November 20 - December 19, 2009
The Memory of Time
Heavenly Jerusalem (2001) Oil on Canvas, cm.130x170
The Chelsea Art Museum – Home of the Miotte Foundation – is pleased to present Ferdinando Ambrosino: The Sacred Profane: Paintings and Sculptures by Ferdinando Ambrosino.
Ferdinando Ambrosino is an Italian Artist, born in 1938, who began painting in the early 1950’s. The diverse styles he achieved between the 1950’s and 70’s resemble and transcend impressionism, cubism and neo-realism. During this time his work developed, addressing subjects and themes of his native land and of the reality of Man as laborer. The Sacred Profane represents his more recent work. This contemporary series, which encompasses the maturity of his artistic voice, has been referred to as an iconographic style that fuses the abstraction and spirituality of the genre with the vivid realism of still lives and landscapes.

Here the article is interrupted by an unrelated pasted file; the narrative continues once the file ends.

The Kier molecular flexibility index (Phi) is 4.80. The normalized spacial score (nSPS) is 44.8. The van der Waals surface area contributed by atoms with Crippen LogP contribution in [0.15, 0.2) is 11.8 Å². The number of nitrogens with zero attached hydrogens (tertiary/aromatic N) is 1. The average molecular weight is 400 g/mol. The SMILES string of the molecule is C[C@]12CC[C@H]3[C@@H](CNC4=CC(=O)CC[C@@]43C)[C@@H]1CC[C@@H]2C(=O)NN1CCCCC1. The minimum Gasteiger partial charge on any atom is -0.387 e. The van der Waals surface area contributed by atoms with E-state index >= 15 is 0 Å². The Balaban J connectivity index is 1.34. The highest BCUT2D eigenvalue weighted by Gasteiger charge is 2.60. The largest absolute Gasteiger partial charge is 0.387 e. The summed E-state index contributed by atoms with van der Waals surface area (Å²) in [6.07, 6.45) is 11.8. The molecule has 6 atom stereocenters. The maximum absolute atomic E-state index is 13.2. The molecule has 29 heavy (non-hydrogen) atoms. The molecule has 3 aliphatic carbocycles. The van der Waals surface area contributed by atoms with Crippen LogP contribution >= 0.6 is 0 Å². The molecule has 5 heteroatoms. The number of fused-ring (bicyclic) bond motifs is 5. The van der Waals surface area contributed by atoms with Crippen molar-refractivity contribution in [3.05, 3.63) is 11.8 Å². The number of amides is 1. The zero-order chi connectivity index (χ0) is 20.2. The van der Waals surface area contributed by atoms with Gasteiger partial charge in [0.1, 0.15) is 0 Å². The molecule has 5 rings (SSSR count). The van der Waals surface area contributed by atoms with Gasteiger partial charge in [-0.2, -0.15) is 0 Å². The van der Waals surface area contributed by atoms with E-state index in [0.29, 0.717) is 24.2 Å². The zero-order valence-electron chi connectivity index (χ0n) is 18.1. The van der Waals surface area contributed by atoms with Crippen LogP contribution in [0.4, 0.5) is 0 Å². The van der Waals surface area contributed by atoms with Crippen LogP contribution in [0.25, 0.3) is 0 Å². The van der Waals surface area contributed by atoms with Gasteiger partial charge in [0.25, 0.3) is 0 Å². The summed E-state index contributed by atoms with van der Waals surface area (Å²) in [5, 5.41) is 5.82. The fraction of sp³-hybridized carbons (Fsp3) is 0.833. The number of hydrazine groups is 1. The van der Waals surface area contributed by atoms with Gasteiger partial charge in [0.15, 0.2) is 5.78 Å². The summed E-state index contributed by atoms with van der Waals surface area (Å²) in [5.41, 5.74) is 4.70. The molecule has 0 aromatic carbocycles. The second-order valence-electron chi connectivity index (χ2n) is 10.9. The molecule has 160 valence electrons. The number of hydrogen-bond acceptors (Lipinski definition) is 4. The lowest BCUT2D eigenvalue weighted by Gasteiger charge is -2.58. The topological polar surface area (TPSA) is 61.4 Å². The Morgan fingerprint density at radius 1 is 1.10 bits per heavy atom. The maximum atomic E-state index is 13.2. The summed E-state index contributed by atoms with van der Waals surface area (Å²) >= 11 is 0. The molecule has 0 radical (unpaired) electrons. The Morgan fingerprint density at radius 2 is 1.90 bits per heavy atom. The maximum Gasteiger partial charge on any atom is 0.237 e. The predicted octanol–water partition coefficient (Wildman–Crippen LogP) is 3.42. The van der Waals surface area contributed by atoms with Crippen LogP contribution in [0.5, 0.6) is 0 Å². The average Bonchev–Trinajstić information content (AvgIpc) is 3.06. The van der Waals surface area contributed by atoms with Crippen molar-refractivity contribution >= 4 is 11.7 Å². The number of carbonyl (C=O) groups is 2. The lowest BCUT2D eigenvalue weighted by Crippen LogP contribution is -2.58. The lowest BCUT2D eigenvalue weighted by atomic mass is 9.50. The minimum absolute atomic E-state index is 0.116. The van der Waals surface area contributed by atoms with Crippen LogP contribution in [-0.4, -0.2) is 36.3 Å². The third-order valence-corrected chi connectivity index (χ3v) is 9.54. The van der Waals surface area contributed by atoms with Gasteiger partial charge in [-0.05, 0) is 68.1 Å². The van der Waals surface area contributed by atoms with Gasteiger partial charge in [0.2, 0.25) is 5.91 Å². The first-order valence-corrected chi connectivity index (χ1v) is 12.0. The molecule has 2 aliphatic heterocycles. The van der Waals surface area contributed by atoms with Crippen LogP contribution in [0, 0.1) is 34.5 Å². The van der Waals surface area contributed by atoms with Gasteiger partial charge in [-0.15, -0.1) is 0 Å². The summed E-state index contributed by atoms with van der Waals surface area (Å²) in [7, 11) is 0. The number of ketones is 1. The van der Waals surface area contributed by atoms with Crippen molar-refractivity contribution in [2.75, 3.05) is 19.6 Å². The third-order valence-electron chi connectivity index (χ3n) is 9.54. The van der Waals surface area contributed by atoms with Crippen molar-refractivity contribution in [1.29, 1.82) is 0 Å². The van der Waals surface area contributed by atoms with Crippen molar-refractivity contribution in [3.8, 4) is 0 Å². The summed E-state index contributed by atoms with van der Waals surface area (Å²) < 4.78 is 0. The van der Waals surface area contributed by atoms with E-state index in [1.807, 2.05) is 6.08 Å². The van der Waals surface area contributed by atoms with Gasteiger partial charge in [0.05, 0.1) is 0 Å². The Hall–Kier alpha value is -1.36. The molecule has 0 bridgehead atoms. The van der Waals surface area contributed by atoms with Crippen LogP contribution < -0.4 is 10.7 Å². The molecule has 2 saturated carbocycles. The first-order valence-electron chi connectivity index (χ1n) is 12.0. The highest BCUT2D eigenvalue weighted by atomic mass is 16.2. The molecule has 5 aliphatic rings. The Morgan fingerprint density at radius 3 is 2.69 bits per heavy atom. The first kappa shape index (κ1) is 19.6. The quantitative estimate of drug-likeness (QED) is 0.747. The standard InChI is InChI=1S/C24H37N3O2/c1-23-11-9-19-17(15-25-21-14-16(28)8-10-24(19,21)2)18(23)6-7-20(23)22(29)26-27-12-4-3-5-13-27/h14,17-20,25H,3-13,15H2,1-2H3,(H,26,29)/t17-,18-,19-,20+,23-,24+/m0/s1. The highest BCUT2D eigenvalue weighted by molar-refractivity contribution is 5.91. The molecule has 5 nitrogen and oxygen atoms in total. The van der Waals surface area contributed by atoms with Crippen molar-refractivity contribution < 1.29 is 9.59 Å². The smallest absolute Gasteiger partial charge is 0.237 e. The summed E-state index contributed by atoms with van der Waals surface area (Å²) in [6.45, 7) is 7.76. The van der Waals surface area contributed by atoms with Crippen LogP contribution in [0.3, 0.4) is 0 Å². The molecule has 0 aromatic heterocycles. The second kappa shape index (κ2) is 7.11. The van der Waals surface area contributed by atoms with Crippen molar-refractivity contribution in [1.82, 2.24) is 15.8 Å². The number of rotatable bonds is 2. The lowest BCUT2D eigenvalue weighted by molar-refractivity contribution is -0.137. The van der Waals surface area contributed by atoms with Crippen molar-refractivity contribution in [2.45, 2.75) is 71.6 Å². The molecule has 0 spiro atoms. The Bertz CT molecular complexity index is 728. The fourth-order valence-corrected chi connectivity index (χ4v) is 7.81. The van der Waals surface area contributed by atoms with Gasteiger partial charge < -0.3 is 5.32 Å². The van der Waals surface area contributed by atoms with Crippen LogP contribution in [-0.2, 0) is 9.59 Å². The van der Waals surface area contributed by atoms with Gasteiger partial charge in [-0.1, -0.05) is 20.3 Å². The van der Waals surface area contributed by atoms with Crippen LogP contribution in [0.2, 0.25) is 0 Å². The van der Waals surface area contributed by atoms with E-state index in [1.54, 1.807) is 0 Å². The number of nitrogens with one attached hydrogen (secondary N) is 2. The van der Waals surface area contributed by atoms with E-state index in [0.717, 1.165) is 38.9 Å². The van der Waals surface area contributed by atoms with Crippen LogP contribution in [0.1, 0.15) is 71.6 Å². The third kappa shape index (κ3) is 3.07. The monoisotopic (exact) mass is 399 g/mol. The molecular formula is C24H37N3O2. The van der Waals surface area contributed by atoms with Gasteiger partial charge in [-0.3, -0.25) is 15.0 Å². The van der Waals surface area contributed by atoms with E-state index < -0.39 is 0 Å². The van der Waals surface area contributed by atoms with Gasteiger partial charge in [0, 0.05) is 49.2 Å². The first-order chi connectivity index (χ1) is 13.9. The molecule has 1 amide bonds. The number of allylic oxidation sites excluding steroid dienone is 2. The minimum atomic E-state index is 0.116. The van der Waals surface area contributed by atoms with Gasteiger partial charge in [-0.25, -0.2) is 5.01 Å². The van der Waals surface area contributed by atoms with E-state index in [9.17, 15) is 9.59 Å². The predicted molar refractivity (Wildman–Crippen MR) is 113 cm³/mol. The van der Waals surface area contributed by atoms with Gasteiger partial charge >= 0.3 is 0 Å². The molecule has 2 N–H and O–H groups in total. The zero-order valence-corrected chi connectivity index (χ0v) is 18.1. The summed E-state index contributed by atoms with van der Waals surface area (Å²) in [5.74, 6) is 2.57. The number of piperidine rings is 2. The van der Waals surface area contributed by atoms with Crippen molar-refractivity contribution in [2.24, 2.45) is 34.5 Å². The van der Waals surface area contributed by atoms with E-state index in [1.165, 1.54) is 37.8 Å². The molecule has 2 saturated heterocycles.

The genius of Ambrosino lies in his ability to speak, at once, to the “mundane” and “sacred” in us. His figures seem both, liberated yet oppressed. The colors are simultaneously joyful yet austere. An artistic dichotomy exists in terms of semantic and style, the likes of which are very rare to come by. There is a power within his canvases and sculptures, which lures the viewer away from the comfort zone of periods and genres and ushers them into a meditative realm that can only be experienced when enshrined in a place of worship. The iconography is startling. His holy figures are ethereal in their movement and lightness, yet something about their subtle complexions speaks of a world less traveled within the repertoire of iconic traditions. Historically speaking, the gaze of an icon’s eyes is supposed to transport the pious worshipper into a spiritual dimension where flesh and the habits of this world are discarded along the way towards achieving immortal bliss. Yet, the earthliness of Ambrosino’s “Saints” seems to constantly remind the viewer of the inevitable corruption of human nature. Through suggested acts of desire, inflections towards the carnal and playful depictions of profanity, we are confronted with an almost ascetic statement: Salvation is not attainable through a thin veneer of piety and a glazed baroque-like manifestation of gestures and rituals. This is a canon that reverberates not only across the gamut of the artist’s later works, but also in the journey of stylistic explorations and phases that the artist has undergone from early beginnings until the present.